Who Values the Social Security Annuity? New evidence on the Annuity Puzzle
We examine individuals' self-reported willingness to exchange part of their Social Security inflation-indexed annuity benefit for an immediate lump-sum payment, using an experimental module in the 2004 Health and Retirement Study. Our first finding is that nearly three out of five respondents favor the lump-sum payment if it were approximately actuarially fair, a finding that casts doubt on several leading explanations for why more people do not annuitize. Second, there is some modest price sensitivity and evidence consistent with adverse selection; in particular, people in better health and having more optimistic longevity expectations are more likely to choose the annuity. Third, after controlling on education, more financially literate individuals prefer the annuity. Fourth, people anticipating future Social Security benefit reductions are more likely to choose the lump-sum, suggesting that political risk matters. Other factors such as sex, marital status, income, wealth, or the presence of children are not associated with respondents' relative preferences for the annuity versus the lump-sum.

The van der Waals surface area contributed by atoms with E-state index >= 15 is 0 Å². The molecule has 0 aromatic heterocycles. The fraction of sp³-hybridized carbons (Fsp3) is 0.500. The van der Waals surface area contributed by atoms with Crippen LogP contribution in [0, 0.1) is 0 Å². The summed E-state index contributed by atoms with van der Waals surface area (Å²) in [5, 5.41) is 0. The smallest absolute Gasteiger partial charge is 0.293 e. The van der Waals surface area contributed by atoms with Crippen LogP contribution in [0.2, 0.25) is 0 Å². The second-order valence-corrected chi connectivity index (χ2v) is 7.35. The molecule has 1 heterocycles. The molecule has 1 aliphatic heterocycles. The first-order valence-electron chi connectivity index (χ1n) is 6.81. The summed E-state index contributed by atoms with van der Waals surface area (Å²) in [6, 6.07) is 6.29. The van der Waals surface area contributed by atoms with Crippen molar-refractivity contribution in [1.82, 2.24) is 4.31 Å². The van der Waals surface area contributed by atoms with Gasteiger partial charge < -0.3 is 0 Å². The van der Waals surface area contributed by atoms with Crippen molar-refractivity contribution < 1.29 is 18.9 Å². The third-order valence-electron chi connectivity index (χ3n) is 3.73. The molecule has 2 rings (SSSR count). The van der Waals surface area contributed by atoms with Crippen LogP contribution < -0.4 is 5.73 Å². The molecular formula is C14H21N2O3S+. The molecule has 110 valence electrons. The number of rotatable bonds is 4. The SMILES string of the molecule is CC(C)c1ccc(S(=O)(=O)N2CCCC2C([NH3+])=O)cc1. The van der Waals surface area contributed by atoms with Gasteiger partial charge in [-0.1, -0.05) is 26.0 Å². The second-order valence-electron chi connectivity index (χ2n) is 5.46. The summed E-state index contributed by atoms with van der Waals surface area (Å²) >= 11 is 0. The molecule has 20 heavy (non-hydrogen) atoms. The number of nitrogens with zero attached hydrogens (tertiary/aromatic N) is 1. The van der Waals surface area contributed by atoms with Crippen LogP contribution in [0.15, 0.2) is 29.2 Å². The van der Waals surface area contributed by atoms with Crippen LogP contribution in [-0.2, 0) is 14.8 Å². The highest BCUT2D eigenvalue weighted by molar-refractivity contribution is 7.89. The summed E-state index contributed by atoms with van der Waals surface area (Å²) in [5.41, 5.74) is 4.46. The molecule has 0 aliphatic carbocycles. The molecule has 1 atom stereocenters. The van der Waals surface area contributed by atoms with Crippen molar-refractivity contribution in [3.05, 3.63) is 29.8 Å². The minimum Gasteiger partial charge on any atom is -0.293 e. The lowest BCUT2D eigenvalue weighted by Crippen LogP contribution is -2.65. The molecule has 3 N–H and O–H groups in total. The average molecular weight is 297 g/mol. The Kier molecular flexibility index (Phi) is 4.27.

We thank Andrew Biggs, Steve Goss, Jeff Liebman, Andrew Samwick and participants in the 2007 NBER Summer Institute Social Security meeting for helpful comments. This research was supported by the U.S. Social Security Administration through grant #10-P-98363-1-04 to the National Bureau of Economic Research as part of the SSA Retirement Research Consortium. The findings and conclusions expressed are solely those of the author(s) and do not represent the views of SSA, any agency of the Federal Government, or the NBER. The authors also acknowledge research support from the Pension Research Council of the Wharton School at the University of Pennsylvania. Opinions and errors are solely those of the authors and not of the institutions with whom the authors are affiliated.